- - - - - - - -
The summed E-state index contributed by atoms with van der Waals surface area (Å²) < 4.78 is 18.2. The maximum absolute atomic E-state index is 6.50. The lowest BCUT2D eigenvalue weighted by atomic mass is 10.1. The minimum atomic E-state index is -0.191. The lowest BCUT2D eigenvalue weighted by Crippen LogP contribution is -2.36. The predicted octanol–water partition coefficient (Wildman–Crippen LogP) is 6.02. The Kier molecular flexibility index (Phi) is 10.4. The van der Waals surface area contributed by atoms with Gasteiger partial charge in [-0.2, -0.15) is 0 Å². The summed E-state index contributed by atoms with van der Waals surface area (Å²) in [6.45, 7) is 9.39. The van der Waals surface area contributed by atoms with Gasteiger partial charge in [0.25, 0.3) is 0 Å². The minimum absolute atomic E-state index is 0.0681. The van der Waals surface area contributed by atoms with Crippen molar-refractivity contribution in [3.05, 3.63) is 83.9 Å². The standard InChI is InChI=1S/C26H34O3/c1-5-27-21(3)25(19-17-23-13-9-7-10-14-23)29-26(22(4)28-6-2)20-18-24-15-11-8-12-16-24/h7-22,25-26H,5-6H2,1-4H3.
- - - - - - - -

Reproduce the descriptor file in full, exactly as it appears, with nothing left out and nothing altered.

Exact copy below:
The summed E-state index contributed by atoms with van der Waals surface area (Å²) < 4.78 is 18.2. The maximum absolute atomic E-state index is 6.50. The lowest BCUT2D eigenvalue weighted by atomic mass is 10.1. The minimum atomic E-state index is -0.191. The lowest BCUT2D eigenvalue weighted by Crippen LogP contribution is -2.36. The predicted octanol–water partition coefficient (Wildman–Crippen LogP) is 6.02. The Kier molecular flexibility index (Phi) is 10.4. The van der Waals surface area contributed by atoms with Gasteiger partial charge in [-0.2, -0.15) is 0 Å². The summed E-state index contributed by atoms with van der Waals surface area (Å²) in [6.45, 7) is 9.39. The van der Waals surface area contributed by atoms with Gasteiger partial charge in [0.25, 0.3) is 0 Å². The minimum absolute atomic E-state index is 0.0681. The van der Waals surface area contributed by atoms with Crippen molar-refractivity contribution in [3.05, 3.63) is 83.9 Å². The standard InChI is InChI=1S/C26H34O3/c1-5-27-21(3)25(19-17-23-13-9-7-10-14-23)29-26(22(4)28-6-2)20-18-24-15-11-8-12-16-24/h7-22,25-26H,5-6H2,1-4H3.